example, much progress has occurred in land certification.
Recently, the GOE has pledged to complete second level land
certification throughout the country. This will insure that all
landholders will receive surveys. Although land still cannot be
used as collateral or be sold, research has shown that certified
land plots have increased in value by 9%. The GOE is strongly
committed to the land certification process, which is illustrated by
MOARD's recent establishment of a national land administration
taskforce. In the future, USAID Ethiopia will continue to advocate
for policy improvements. Focus areas include improving the enabling
environment for the private sector, particularly in inputs such as
seeds, reduction of transaction costs in market and transport and an
overhaul of the agriculture and research systems.

The Way Forward

ADDIS ABAB 00002346 004.2 OF 004

18. (U) Under the USG's new food security response, country led
strategies have been emphasized as a critical requirement for future
funding commitments, while also being crucial for the long-term
sustainability of the initiative. During the development of the new
USG food security initiative implementation plan, USAID Ethiopia has
employed the lead national consultant for the CAADP Stocktaking
document. This has ensured that USAID Ethiopia's food security plans
are closely aligned with the CAADP Ethiopia framework. In addition,
the Mission has collaborated closely with both Federal and Regional
officials regarding the USG's new food security response framework
and potential focus areas.

19. (U) Complementing the CAADP process, the GOE and donors have
worked closely to prioritize future investments through the Rural
Economic Development and Food Security (RED FS) Donor Working Group.
This working group is part of the larger DAG, which includes all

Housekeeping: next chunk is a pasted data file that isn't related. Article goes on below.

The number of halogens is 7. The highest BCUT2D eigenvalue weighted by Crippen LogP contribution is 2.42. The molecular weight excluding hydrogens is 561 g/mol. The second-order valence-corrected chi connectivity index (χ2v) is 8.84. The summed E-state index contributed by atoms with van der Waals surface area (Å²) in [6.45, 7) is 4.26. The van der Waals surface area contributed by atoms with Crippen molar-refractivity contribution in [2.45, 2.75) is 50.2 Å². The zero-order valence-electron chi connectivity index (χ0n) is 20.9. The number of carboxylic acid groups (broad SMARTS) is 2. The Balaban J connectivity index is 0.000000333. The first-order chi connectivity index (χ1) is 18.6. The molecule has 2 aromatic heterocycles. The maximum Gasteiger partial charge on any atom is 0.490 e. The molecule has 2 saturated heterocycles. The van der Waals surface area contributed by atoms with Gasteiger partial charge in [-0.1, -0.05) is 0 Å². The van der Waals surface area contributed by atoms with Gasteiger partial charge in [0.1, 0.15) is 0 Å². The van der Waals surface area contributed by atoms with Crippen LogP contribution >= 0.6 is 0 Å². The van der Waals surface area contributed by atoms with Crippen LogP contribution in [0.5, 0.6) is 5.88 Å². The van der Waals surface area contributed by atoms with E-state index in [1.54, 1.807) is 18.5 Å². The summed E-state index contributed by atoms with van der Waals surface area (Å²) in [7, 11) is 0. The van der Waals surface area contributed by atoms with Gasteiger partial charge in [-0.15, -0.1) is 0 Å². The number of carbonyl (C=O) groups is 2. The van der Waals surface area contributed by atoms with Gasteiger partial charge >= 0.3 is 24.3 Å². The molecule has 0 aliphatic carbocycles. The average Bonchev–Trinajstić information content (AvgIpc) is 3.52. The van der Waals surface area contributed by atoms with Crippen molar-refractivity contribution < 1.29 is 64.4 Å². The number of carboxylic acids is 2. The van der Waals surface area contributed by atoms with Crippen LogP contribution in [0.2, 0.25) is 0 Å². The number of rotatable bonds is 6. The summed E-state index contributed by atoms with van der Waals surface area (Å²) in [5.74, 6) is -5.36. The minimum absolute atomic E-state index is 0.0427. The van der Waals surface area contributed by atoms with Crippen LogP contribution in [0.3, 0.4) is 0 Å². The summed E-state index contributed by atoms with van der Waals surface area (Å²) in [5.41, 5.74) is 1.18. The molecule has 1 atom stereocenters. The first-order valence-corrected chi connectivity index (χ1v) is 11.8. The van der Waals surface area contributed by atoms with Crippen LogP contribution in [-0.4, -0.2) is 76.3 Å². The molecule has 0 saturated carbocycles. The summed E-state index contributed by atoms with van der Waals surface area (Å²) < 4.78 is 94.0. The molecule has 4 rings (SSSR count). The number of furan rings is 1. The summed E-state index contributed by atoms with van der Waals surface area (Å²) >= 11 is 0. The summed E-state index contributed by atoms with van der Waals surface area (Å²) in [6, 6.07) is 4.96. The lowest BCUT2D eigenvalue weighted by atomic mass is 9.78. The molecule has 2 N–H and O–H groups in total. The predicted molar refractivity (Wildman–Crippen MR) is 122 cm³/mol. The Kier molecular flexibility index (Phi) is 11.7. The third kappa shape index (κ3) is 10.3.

major donors to Ethiopia. Within RED&FS, there are four sub
programs: Agriculture Growth, Food Security, Sustainable Land
Management and Private Sector Development. Thus far, the Food
Security Program (FSP) and Sustainable Land Management planning have
progressed farther than the other programs. USAID's leadership in
the design of the second phase of the FSP serves as a model for
future multilateral food security response activities.

20. (U) In the coming months, the Agriculture Growth Program's
pre-appraisal Mission will start. With agriculture productivity
being a major focus of the new food security response, USAID
Ethiopia believes that a portion of funding can be allocated with
this multi-lateral mechanism.


21. (U) In recent months, USAID Ethiopia has worked closely with
MOARD to encourage movement toward completion of the CAADP process.
USAID Ethiopia is pleased that the GOE has shown strong commitment
to the CAADP process. The successful completion of the CAADP process
has institutionalized CAADP as the country's agriculture development
strategy and framework for future investments. While the CAADP
benchmarks of 6% annual agriculture growth and 10% of public
investments devoted for the agriculture sector have been met for
successive years, the GOE realizes that additional resources and
attention are needed to tackle poverty and food security challenges.
Additionally, policy reforms are needed to encourage more
agriculture led growth. USAID Ethiopia believes that the recent
work completed through the CAADP Ethiopia and RED&FS processes
create a strong framework to effectively utilize increased food
security funding in the coming years. End Comment.